New Feature: Find Out Which Movies Are Most Liked by Facebook Users; "Ted" Has More Likes Than "The Dark Knight Rises"


Studios have been creating Facebook pages for each of their movies and marketing those pages on their marketing materials. What they’re after are our “likes.” We thought it might be interesting to track the number of “likes” a movie’s Facebook page receives on a daily basis, so we’re launching a new feature called the Popcorn Index, in which the “likes” is just one of the components. It's part of the header menu after "Industry News." Now, we can slice and dice the figures to come up with social media trends for the movie industry.

We started tracking Facebook pages for movies that opened since May 10th, so if one wants, one can browse through each daily chart all the way back to beginning of the summer movie season. Lots of big movies have opened since then: “Marvel’s The Avengers,” “Ted,” and “The Dark Knight Rises” just to name a few. How do they stack up in terms of the number of likes? Before we get into that, let’s do a brief explanation of the features on the charts.


Each chart has seven columns:

  • RNK: today’s rank
  • YDA: yesterday’s rank
  • Movie Title: click on it for a history of daily likes added for that title
  • Today: likes added today
  • Yesterday: likes added yesterday
  • Change: from yesterday to today
  • Total Likes

Each of those columns can be sorted in descending or ascending order by clicking on their links. The default is ascending, but clicking on it again will reverse the sorting order.


Sequels tend to use the same Facebook page to take advantage of the number of existing users who have already liked one of the films. All three Twilight films use the same Facebook page (which has already accumulated about 35M likes). Ditto for “The Expendables 2” and “Step Up: Revolution.” Why create another page and start from scratch when you’ve already accumulated millions of existing users?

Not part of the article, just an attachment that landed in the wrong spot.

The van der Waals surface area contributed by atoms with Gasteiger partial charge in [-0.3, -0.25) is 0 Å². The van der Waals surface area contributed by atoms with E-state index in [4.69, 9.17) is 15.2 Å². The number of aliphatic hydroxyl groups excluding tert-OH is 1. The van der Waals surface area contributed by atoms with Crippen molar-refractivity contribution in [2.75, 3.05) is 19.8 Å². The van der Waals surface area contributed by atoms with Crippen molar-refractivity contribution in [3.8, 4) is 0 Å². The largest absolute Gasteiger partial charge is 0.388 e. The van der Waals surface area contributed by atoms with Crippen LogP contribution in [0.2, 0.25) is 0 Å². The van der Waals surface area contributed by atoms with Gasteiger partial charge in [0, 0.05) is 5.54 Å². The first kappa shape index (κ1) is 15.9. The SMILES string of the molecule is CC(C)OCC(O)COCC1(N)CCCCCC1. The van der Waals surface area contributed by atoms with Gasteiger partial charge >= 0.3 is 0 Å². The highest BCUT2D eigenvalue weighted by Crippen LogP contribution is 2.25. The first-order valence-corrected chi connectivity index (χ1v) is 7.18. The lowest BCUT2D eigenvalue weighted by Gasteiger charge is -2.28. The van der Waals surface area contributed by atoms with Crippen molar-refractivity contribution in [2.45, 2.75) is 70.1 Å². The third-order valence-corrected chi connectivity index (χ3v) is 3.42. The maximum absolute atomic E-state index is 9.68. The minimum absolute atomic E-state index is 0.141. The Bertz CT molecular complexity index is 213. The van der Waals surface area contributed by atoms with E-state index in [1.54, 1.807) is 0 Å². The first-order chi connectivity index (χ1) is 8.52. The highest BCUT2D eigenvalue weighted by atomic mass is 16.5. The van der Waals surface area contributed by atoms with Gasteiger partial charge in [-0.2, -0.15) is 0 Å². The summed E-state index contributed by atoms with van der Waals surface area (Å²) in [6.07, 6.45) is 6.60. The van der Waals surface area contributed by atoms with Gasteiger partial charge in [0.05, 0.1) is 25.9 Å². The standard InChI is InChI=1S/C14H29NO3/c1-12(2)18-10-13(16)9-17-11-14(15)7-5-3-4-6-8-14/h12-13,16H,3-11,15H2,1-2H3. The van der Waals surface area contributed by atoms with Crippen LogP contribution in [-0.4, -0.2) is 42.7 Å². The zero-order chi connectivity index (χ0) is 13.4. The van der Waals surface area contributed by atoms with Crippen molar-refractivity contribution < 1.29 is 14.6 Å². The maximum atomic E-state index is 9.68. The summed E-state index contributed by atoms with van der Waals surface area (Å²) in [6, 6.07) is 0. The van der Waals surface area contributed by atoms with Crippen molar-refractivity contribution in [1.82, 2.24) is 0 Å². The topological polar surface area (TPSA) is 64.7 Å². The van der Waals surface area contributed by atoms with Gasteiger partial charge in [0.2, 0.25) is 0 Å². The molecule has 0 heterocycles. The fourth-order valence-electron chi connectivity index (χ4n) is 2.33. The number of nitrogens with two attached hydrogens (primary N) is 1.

It’s a similar deal for “Katy Perry: Part of Me.” Katy Perry just converted her page to market the film. She already has about 46M fans on Facebook, so why start from scratch by creating another page?

Both instances make sense from a marketing point of view, but makes tracking the popularity of those films tricky. It makes those films seem way more popular than they actually are.

Just be aware of these two issues when you browse the charts. The Katy Perry movie isn’t really that popular.


I think the first thing that people want to know is if they can predict the opening weekend box office by looking at these figures. The short answer is no, but it’s another data point box office analysts can use. It may be stating the obvious to say that, generally speaking, popular films tend to have the most total likes.

I’ve also noticed that there are spikes when there’s a big news regarding a particular film. For instance, “The Hobbit” jumped all the way from 40th to 3rd on July 26th in the daily rankings when it was announced that a third film was planned.


If we exclude “Katy Perry” and “Twilight” because of the exceptions mentioned above, then “Titanic” is, by far, the film with the most “likes” ($27.7M) of films released in recent months. Remember “Titanic” was re-released in April of this year. That makes sense since “Titanic” is the second highest-grossing film of all time in the U.S. What about “Avatar,” the top-grossing film of all time? We’re not tracking it because it’s not a recent release. If we were tracking it, then it would be number one with about 33M likes.

In terms of the number of daily “likes” added, “Titanic” used to rule the charts until recently. “The Dark Knight Rises” was tops for a week since it opened on July 20th. For some reason, “Ted” ended “The Dark Knight Rises” reign and started dominating the charts since July 31st.

So there you have it. More charts for film fans who like numbers. Check it out and let us know what you think. We’re open to suggestions.

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